The Democratic Knowledge Project (DKP) is a K-16 civic education provider based at Harvard University. We offer curriculum development resources, professional development workshops for educators, and assessment tools and services—all in support of education for democracy.
The DKP has now co-designed an open source year-long Grade 8 Civics Course with the Cambridge Public School District: “Civic Engagement in Our Democracy.” Known as the DKP-Cambridge Grade 8 curriculum, it is open source and available to all Massachusetts educators. We offer the following resources and services:
- The DKP-Cambridge Grade 8 Civics Curriculum: “Civic Engagement in Our Democracy”
- A Declaration of Independence video game (produced by Amplify)
- The Ten Questions for Change-makers Reflection and Action Framework for Action Civics
A Set of Action Civics Case Study Exemplars
- Workshops at Harvard University
- Massachusetts Library System Professional Development Opportunities for Youth Librarians
- In-district trainings
- In-school trainings
- Curricular co-design services
- Assessment tools to accompany the DKP-Cambridge Grade 8 Curriculum
- Consulting services for school, district, and state level assessment and accountability frameworks
The DKP originated in 2008 as a research lab at the Institute for Advanced Study in Princeton, New Jersey. Principal Investigator and then Institute faculty member Danielle Allen focused her lab on three key areas:
- The Declaration of Independence, the American founding, and American political thought and institutions;
- The impact of new media and digital technologies on youth civic development; and
- Assessment in the humanities and liberal arts.
Since the majority of instructors and practitioners in these domains understand their pedagogy to have a civic purpose, this assessment work quickly evolved in the direction of assessment for civic education. In 2015, Allen moved to Harvard and brought her lab with her.
Over time, the DKP began to develop resources for teachers. In order to know if what we were building had any value, we also built networks of teacher-leaders to tell us what was useful and to help guide our resource development. This led us to build a co-design practice for curricular development where we partner with educators. Our teacher networks also grew into educator professional development communities, and we grew into a professional development and coaching provider.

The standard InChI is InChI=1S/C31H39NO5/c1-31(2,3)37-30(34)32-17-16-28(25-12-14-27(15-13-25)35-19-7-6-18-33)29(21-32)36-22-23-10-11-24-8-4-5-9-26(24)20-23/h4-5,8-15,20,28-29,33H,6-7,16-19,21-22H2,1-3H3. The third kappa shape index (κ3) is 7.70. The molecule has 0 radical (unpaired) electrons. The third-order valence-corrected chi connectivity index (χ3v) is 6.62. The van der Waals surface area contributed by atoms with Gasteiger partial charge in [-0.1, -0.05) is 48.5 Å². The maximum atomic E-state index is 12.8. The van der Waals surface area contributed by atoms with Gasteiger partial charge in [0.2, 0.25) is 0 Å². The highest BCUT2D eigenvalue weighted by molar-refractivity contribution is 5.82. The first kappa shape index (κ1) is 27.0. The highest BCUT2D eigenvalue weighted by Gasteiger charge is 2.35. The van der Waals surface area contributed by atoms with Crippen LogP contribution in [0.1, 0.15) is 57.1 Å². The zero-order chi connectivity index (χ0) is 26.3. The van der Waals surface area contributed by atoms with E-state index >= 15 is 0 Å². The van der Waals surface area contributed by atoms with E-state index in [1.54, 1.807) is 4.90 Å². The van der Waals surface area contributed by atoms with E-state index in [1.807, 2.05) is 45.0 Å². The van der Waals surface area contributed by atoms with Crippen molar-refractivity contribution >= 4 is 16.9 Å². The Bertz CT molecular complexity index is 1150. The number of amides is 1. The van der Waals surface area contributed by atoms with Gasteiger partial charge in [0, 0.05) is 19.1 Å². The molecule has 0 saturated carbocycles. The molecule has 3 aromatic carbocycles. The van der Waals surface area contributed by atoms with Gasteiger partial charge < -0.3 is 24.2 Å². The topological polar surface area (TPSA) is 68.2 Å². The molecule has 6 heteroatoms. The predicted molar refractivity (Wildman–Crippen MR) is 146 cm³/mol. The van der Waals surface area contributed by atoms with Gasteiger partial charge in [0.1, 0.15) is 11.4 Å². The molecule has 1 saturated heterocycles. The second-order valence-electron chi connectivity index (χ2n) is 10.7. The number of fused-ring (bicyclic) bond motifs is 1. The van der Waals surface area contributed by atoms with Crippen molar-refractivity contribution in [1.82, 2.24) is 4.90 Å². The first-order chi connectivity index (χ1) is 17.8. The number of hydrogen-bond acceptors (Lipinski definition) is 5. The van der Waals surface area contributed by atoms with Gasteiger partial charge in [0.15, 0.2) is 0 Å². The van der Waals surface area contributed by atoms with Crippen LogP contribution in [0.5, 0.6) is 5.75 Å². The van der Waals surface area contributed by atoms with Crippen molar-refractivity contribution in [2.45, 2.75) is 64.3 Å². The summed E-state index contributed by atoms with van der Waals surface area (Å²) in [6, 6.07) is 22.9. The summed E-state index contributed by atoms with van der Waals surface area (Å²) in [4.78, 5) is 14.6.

In February 2018, the DKP decided to make a full pivot to add a formal implementation arm to our basic research practice. The faculty advisory committee of the Edmond J. Safra Center for Ethics endorsed this development as a formal initiative of the Ethics Center. We launched as a civic ed provider in parallel to the development and passage of the Commonwealth of Massachusetts’ 2018 History and Social Studies Framework.
How to Work with Us
If you’d like to explore a partnership with the Democratic Knowledge Project, please contact our Senior Manager for Partnerships and Engagement, Michael Blauw (firstname.lastname@example.org) and the Strategic Initiatives Project Officer, Katie Giles (email@example.com). As a first step, we will set up a needs assessment conversation so that we can learn more about the needs of your district, school, and classroom, and so that you can learn more about what we can offer. We will then follow up with a proposal development process in order to establish a formal partnership. Once appropriate decision-makers in your district or school have signed off on the proposal, we can get to work.